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Extension > Horse Extension - Research Updates > Feeding concentrates and cribbing

Tuesday, June 12, 2012

Feeding concentrates and cribbing

Free access to concentrate feeds can decrease cribbing but result in health problems.

This research was summarized by Kristen Cleary, University of Minnesota undergraduate equine intern

Cribbing in horses is an undesired behavior that causes property damage and has the potential to harm the horse's health. It is known that the frequency with which a horse engages in cribbing increases during the times that concentrate feeds are fed. A recent study indicated that providing horses free access to concentrate feeds resulted in a decrease in cribbing behavior, but allowing free access to concentrate feeds can create a myriad of health problems.

Because of this, researchers at Auburn University and Tuskegee University set out to determine whether feeding small measured amounts of feed on an hourly basis also resulted in less cribbing.

Each of the ten horses in the study received the same total amount of feed per day, but different amounts at individual feedings; either in two larger feedings or twenty-four smaller feedings. The researchers found that providing the horses with small meals each hour did not reduce cribbing behavior. This was because the frequently fed horses spent more time at the feeder, resulting in more cribbing when compared with the horses that only went to the feeder two times per day.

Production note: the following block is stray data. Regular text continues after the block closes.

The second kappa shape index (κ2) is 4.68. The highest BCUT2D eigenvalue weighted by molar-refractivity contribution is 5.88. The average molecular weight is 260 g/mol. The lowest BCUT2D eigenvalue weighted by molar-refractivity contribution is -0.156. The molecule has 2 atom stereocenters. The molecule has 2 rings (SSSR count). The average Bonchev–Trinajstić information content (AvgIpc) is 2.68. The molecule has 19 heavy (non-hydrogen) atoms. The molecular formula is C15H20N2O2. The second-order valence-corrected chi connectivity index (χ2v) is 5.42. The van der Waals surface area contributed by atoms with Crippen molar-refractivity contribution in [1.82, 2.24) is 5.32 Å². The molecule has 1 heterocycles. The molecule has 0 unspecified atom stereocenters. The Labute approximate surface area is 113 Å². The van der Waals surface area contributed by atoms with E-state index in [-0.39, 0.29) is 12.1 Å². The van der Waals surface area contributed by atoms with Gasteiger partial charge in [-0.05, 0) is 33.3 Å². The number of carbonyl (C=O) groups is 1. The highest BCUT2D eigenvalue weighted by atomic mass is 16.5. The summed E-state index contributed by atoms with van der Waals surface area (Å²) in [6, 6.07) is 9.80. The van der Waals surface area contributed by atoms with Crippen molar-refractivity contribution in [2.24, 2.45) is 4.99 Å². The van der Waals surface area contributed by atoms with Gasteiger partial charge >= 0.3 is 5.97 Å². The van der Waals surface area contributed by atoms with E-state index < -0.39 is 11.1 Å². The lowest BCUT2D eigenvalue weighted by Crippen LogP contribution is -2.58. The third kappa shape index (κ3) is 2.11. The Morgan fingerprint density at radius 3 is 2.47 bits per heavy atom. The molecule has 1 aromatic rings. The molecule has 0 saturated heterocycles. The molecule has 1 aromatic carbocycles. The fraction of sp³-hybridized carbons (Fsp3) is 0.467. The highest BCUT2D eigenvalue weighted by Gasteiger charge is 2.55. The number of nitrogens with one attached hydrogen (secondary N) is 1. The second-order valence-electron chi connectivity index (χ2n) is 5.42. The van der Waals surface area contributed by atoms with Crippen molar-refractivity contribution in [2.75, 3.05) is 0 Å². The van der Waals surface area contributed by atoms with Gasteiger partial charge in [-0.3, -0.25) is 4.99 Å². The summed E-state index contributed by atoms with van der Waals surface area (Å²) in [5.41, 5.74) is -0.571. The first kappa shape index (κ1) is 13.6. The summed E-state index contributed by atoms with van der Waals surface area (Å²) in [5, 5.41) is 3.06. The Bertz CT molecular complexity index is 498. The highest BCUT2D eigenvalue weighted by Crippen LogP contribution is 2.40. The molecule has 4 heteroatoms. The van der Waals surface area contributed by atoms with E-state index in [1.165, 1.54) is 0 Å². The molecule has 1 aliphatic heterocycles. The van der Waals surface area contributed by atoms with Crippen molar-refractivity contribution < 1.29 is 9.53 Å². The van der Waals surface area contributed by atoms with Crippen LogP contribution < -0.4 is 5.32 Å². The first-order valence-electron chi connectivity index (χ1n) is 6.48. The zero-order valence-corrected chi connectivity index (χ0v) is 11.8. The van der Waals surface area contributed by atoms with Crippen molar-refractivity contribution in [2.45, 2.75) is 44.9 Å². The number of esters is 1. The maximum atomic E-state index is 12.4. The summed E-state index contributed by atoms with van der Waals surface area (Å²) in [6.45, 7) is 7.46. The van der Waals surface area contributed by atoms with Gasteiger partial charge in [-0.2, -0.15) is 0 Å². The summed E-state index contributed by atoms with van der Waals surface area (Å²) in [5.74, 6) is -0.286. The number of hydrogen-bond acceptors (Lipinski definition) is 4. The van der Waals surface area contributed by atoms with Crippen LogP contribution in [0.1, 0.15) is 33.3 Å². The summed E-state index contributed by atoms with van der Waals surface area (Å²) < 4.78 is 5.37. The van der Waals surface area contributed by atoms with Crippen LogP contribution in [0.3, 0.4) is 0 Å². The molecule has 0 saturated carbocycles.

Combining this data with the information from the previous study, the researchers concluded that it is likely the amount of concentrates that a horse consumes rather than how often they eat that affects the frequency with which they crib.

Reference: McCall, C., P. Tyler, W. McElhenney, and T. Fenn. 2009. Effect of hourly concentrate feed delivery on crib-biting in horses. Abstract. Journal of Equine Veterinary Science. 29:5 427-428.

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